Inspiring the Next Generation of Healthcare Professionals

Daisy WinnerBlog, Midwifery, Nursing, Tanzania

During her time as a midwifery student at the University of Dodoma, Hilda Mavanza, BScMw, was taught by GHSP Educator Elisa Vandervort. Now Hilda is a teacher in her own right and through her work tutoring at a local nursing school, she is working to strengthen the Tanzania midwifery workforce and expand access to high quality health care. In honor of International Youth Day on August 12th, Seed spoke with Hilda who, at only 26 years old, is already shaping the future of her country through her role as a midwifery educator. The conversation has been edited for clarity and length.   Why did you decide to enter the health workforce? I chose a career in healthcare primarily because my late mother, Regina, was a nurse. In our communities where we have fewer healthcare providers than needed, being a healthcare provider is a … Read More

A Community Unites: Run for Refugees 2018

Angie Boehmer RN, MPHBlog, Featured, Nursing, Uganda

Angie Boehmer is a Pediatric Nurse and Volunteer Nurse Educator at Muni University in Arua, Uganda through the Global Health Service Partnership.   According to UNHCR, Uganda is home to over 1.4 million refugees, with an influx of 376,000 arriving just in the past year. Many are fleeing war in South Sudan. West Nile, Uganda, the region where I live, is just across the border from South Sudan and hosts a large portion of these refugees. A few weeks ago, my town held a Run for Refugees run to raise funds to improve access to clean drinking water in refugee settlements. The tagline for the event was: “Fostering solidarity, social co-existence, and inclusiveness among refugees and host communities.” The morning included speeches, the run, and a dance party at the finish line. The run routed through town and even people … Read More

Commitment to Care: Training Critical Care Nurses in Tanzania

Daisy WinnerBlog, Nursing, Tanzania, Uncategorized

“We all belong to a large international community of critical care nurses” Tanzanian Critical Care Nurse In Tanzania, a country of more than 50 million people, there is a dual burden of high prevalence of infectious disease, such as HIV, and a growing prevalence of non-communicable disease. Additionally, there is a significant, and increasing, burden of critical illness. Strengthening critical care services, in both urban and rural areas, is a priority of the Ministry of Health. Nurses in Tanzania provide the majority of care in critical care units and require specialized skills to work within such a clinically complex environment. Progress in pre-service, masters and in-service training in critical care nursing has been made, but there remains a need to strengthen the clinical aspects of training, particularly in-service training, to care for such high acuity patient. Partnering with Massachusetts General … Read More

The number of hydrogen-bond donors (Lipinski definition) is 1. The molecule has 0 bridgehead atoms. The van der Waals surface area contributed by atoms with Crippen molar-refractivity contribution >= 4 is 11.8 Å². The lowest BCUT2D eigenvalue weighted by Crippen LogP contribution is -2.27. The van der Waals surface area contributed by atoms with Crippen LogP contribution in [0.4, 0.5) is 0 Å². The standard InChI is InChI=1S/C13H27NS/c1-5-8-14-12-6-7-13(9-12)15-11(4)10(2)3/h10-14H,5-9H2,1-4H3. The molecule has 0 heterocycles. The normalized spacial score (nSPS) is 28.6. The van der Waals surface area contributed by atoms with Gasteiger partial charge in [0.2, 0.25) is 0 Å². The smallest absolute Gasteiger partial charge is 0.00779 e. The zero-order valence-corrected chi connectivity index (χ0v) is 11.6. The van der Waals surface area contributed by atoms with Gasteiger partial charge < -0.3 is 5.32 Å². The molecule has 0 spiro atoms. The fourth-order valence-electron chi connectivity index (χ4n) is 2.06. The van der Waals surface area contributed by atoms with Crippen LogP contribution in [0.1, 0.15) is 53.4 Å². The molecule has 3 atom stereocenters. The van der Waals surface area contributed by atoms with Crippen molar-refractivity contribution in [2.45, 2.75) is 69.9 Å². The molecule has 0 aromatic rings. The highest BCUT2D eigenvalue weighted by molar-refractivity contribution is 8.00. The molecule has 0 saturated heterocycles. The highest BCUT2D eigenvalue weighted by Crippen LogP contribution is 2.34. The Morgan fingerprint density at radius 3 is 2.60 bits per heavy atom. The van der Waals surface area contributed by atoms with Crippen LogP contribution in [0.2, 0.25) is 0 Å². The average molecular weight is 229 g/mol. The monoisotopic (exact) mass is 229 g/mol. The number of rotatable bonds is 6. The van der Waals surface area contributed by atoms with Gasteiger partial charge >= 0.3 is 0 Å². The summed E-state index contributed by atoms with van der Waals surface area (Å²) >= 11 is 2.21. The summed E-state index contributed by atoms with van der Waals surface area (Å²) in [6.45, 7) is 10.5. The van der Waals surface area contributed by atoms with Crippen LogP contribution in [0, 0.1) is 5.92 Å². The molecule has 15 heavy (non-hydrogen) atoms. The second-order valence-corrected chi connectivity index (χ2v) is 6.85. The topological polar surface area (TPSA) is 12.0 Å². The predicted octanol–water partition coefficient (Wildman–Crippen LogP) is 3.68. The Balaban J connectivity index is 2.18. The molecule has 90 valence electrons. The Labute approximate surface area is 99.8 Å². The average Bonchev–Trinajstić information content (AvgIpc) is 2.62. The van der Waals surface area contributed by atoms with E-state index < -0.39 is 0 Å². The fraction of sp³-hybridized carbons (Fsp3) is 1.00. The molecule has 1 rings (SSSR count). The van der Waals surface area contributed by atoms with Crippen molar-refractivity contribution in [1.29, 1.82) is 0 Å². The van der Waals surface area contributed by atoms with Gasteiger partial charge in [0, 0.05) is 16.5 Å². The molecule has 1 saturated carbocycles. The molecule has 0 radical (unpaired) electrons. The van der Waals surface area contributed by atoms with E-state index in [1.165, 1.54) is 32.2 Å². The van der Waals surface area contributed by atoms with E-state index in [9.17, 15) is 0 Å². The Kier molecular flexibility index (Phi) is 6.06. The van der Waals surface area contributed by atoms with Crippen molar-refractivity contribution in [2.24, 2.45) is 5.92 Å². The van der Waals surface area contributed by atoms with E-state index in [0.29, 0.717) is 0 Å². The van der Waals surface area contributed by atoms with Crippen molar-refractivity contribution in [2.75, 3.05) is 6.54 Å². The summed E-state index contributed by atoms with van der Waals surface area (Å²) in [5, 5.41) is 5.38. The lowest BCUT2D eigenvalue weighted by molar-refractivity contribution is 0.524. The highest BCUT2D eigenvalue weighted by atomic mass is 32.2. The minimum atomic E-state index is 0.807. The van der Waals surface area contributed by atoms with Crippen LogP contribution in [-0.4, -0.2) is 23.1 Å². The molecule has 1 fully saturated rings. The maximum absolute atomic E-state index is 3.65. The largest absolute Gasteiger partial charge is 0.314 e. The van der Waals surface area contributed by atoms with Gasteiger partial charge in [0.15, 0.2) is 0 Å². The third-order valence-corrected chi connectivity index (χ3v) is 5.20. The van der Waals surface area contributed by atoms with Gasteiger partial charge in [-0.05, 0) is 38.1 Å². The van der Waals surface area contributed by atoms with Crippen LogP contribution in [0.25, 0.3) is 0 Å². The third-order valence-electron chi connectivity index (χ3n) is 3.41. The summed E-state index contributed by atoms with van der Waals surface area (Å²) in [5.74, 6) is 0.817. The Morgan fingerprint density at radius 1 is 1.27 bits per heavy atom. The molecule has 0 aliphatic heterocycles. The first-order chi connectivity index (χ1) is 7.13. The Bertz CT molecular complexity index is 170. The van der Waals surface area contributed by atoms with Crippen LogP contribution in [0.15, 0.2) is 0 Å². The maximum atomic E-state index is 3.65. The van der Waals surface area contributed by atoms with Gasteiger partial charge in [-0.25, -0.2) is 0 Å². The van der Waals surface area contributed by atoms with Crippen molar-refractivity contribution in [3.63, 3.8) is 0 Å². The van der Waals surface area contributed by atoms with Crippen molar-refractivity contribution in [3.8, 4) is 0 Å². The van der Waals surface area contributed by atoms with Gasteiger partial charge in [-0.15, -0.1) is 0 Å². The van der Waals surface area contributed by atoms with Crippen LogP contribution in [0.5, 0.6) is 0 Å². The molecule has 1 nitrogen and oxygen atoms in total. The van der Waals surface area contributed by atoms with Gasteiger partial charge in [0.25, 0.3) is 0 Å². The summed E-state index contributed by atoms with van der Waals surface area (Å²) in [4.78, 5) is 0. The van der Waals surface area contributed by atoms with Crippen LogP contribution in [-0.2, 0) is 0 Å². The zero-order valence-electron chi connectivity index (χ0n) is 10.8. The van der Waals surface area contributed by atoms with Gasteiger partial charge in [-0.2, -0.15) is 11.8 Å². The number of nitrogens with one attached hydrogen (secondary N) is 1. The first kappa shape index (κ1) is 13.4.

Midwives: “A Force for the Better”

Diana Garde, CNM, ARNP​Blog, Midwifery, Nursing, Uganda

People ask “why midwifery?” and “what drew you to this field?” and I often feel that my attempt to answer falls very short of explaining how it is that I ended up in Northern Uganda, teaching midwifery to eager, bright baccalaureate-level students. How does one adequately explain why we crave some thing, feel at peace in some special place or why we fall in love? How do you express the gut feeling that something is ‘right’? How do you explain the draw towards something that at once needs to be absorbed and simultaneously diffused outward in the world? My choice in career has been not so much a calculated decision, but rather an organic movement. Each day around the world, there are 360,000 heroic women who experience childbirth. Approximately 830 of those women die in the process. Not all are … Read More

Midwives: Drivers and Leaders in Addressing MNCH Gaps

Robyn Churchill, Senior Midwifery Advisor, Seed Global HealthBlog, Midwifery, Nursing

Midwives have existed even before formalized healthcare. We were the original healers, birth attendants, and confidantes. The role of the midwife has been improved upon and integrated into the healthcare sector, but historically, midwives have come from their communities, and in nearly every society on the planet, women go to midwives to birth their babies. I was teaching in Newark, NJ and on my way to graduate studies in education when I had a transformational experience with midwives. Just having had a baby with midwives in a birth center, I was supporting two of my students, providing advice to them as they navigated their ways through sub-par healthcare during their own pregnancies. I thought back to the quality and compassionate care I received from my midwives, and said to myself, “in another life, I would be a midwife.”’ It’s a … Read More